Summer 2017 we believe everyone deserves clean water and clean air
NO GOING BACK T
LEGAL CHALLENGE AIMS TO SAVE RARE, PRISTINE WETLANDS BEFORE THEY'RE DESTROYED & LOST FOREVER By Evan Feinauer, Staff Attorney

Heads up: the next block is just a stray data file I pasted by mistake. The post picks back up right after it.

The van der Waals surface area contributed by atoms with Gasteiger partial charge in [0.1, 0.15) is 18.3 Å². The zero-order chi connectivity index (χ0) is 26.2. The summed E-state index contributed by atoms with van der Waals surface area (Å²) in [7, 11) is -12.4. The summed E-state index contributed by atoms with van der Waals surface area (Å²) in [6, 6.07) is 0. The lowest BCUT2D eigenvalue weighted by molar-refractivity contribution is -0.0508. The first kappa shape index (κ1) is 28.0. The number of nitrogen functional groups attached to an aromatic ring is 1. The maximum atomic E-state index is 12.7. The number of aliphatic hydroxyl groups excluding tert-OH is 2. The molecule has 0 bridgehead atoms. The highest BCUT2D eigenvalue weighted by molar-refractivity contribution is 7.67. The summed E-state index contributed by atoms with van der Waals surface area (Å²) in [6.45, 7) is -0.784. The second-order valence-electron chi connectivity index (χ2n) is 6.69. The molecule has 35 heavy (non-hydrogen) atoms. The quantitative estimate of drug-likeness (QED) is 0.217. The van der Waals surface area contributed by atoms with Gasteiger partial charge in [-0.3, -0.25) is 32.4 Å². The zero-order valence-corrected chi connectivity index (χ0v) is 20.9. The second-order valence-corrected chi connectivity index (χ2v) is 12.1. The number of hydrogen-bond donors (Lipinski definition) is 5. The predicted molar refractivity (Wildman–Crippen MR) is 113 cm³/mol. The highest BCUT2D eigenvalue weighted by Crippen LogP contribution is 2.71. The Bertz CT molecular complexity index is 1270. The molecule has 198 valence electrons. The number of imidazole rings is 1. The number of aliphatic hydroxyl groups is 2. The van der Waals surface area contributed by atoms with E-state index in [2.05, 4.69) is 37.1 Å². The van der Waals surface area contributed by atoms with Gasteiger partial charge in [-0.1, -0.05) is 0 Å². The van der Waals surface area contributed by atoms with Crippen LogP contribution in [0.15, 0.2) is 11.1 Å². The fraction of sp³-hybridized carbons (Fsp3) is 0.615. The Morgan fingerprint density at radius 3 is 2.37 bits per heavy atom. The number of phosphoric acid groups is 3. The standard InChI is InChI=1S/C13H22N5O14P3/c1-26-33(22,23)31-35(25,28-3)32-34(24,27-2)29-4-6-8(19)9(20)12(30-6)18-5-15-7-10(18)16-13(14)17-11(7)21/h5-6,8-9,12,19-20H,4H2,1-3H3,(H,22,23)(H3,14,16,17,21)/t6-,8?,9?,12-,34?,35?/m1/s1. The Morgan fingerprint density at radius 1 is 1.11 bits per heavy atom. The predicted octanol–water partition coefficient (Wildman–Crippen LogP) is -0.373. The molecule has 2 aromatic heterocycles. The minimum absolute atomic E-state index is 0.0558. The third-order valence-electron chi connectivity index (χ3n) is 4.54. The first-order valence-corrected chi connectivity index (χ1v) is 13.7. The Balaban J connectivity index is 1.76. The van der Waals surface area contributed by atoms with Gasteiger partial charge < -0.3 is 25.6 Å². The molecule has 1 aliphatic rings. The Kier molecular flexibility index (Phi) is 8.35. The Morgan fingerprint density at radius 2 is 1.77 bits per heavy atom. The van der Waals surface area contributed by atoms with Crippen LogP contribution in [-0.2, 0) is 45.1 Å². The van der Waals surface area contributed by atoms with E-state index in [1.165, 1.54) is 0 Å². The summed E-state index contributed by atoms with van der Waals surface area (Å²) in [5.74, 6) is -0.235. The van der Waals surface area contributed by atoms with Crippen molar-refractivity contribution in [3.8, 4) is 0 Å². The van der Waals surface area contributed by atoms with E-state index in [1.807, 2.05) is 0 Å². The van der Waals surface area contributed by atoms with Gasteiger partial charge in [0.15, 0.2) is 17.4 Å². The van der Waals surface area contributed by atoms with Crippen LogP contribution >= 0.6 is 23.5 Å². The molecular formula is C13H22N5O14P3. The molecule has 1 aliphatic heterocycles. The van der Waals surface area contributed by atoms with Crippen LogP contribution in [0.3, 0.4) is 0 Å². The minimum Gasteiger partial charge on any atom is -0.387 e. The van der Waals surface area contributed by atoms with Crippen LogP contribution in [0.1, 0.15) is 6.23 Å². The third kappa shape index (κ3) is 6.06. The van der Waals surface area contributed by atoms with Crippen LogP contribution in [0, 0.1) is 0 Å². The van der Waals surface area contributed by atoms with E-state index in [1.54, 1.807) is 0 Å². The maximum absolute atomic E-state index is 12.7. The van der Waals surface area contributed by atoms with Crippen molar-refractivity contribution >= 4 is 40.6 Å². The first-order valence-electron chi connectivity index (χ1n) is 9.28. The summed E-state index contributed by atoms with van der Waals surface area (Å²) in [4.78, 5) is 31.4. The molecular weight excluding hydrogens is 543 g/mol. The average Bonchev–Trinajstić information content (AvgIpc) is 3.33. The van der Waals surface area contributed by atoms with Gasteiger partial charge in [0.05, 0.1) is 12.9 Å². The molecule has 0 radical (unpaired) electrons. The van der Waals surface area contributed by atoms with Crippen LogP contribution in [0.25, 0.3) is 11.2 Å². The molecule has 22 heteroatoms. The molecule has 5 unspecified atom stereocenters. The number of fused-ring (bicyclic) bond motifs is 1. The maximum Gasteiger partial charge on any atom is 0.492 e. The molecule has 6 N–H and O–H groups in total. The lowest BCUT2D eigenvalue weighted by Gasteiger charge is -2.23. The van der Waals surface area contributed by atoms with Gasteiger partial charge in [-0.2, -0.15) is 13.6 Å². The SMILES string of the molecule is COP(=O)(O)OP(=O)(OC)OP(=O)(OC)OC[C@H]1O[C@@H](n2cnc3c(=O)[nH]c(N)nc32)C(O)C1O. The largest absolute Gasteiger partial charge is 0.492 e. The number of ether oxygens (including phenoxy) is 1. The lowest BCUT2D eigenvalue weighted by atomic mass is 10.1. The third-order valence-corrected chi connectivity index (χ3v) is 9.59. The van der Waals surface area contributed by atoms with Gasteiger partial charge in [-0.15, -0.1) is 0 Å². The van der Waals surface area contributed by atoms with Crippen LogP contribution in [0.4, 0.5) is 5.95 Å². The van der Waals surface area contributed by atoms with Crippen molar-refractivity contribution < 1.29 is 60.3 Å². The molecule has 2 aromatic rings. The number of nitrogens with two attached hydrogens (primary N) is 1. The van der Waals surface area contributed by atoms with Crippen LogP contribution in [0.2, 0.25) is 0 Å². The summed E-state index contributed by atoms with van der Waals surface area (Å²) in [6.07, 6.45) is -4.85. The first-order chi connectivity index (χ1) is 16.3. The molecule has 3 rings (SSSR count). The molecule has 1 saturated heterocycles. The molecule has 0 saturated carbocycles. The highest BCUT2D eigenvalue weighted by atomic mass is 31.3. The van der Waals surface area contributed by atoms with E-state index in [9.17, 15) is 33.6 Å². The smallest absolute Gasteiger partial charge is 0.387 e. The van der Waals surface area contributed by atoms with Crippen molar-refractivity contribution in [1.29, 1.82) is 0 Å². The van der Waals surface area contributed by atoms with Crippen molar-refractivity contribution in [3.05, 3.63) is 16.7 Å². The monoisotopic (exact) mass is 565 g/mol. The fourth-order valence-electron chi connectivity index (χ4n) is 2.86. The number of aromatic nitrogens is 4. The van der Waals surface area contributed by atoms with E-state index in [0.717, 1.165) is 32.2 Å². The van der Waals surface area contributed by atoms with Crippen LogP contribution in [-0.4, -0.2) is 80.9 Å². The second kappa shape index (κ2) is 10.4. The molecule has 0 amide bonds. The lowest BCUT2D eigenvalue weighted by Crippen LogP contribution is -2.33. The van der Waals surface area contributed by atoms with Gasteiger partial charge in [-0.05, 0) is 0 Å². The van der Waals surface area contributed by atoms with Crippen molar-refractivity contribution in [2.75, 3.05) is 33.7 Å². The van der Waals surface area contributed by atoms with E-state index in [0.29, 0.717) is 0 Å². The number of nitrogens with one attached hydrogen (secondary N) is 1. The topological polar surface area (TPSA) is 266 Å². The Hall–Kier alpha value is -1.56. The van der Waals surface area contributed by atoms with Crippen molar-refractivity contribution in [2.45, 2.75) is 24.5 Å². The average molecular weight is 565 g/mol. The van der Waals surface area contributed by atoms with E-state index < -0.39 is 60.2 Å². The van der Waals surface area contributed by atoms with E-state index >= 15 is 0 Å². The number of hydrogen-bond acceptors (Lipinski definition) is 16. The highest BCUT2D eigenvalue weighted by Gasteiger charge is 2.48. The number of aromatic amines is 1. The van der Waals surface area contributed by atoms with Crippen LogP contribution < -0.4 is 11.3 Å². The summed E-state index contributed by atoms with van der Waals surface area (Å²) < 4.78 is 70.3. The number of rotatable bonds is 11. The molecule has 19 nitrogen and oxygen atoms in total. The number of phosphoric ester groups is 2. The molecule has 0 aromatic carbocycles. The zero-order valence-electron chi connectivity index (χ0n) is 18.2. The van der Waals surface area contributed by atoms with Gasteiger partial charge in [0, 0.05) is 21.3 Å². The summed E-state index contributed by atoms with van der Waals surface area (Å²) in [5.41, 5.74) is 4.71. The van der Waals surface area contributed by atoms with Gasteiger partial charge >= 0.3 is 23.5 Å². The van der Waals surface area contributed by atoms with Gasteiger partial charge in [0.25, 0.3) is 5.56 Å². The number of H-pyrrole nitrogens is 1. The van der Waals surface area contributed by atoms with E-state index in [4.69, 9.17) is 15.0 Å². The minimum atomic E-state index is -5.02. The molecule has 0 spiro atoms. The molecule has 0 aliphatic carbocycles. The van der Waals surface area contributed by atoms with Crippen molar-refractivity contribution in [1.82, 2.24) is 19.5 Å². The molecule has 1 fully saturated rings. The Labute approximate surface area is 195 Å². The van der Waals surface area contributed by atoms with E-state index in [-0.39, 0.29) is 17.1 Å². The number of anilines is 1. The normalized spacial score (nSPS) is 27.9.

here are some things in this world that, once lost, can never be regained. Endangered species. Native old growth forests. Rare and pristine wetlands. Once these things are gone, they're gone for good. On June 19, Clean Wisconsin drew a line in the sand over a Department of Natural Resources-issued permit that allows an out-of-state company to permanently destroy 16.25 acres of rare and valuable wetlands in northern Monroe County. The agency issued the permit even though it acknowledged that issuing such a permit could open the door to destruction of wetlands throughout the state. Georgia-based Meteor Timber wants to fill the wetlands so it can build a facility where sand mined nearby can be dried and shipped by rail for use in hydraulic fracturing (known as “fracking”) operations at crude oil wells in Texas and other parts of the country. Clean Wisconsin's lawsuit seeks to protect this wetland from permanent destruction, and close the door on a faulty permitting process that could imperil our remaining pristine wetland habitats. Wetlands are an integral part of Wisconsin’s natural heritage. Experts have long understood wetlands serve an indispensable role in our environment. They not only provide recreational space for hikers, paddlers, and birdwatchers, they also contain rare plant species and provide habitat for threatened and endangered animals. Wetlands improve water quality by filtering sediments and contaminants; and they protect homes from flooding by storing water from storms and snowmelt. These are some the reasons state law says wetlands should be